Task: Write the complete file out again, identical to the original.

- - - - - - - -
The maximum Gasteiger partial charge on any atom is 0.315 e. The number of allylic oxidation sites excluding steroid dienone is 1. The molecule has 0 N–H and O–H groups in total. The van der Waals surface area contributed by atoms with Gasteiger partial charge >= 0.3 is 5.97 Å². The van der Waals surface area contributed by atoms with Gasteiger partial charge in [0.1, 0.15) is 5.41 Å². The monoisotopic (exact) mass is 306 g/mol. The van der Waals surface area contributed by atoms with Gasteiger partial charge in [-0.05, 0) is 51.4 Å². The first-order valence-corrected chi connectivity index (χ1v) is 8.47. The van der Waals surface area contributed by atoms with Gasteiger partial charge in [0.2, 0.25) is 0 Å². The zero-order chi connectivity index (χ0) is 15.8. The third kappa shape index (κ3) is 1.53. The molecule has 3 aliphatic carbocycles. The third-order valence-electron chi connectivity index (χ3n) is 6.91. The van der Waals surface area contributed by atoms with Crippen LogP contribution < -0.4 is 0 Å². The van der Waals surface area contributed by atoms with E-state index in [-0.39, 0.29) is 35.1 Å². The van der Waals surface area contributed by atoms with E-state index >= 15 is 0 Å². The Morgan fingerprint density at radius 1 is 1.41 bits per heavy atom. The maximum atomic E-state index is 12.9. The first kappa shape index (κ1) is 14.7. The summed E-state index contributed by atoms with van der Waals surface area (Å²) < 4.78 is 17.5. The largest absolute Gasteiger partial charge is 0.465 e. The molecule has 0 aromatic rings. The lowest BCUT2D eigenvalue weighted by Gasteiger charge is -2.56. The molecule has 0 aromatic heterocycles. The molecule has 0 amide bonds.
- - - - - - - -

The maximum Gasteiger partial charge on any atom is 0.315 e. The number of allylic oxidation sites excluding steroid dienone is 1. The molecule has 0 N–H and O–H groups in total. The van der Waals surface area contributed by atoms with Gasteiger partial charge >= 0.3 is 5.97 Å². The van der Waals surface area contributed by atoms with Gasteiger partial charge in [0.1, 0.15) is 5.41 Å². The monoisotopic (exact) mass is 306 g/mol. The van der Waals surface area contributed by atoms with Gasteiger partial charge in [-0.05, 0) is 51.4 Å². The first-order valence-corrected chi connectivity index (χ1v) is 8.47. The van der Waals surface area contributed by atoms with Gasteiger partial charge in [0.2, 0.25) is 0 Å². The zero-order chi connectivity index (χ0) is 15.8. The third kappa shape index (κ3) is 1.53. The molecule has 3 aliphatic carbocycles. The third-order valence-electron chi connectivity index (χ3n) is 6.91. The van der Waals surface area contributed by atoms with Crippen LogP contribution < -0.4 is 0 Å². The van der Waals surface area contributed by atoms with E-state index in [-0.39, 0.29) is 35.1 Å². The van der Waals surface area contributed by atoms with E-state index >= 15 is 0 Å². The Morgan fingerprint density at radius 1 is 1.41 bits per heavy atom. The maximum atomic E-state index is 12.9. The first kappa shape index (κ1) is 14.7. The summed E-state index contributed by atoms with van der Waals surface area (Å²) < 4.78 is 17.5. The largest absolute Gasteiger partial charge is 0.465 e. The molecule has 0 aromatic rings. The lowest BCUT2D eigenvalue weighted by Gasteiger charge is -2.56. The molecule has 0 aromatic heterocycles. The molecule has 0 amide bonds.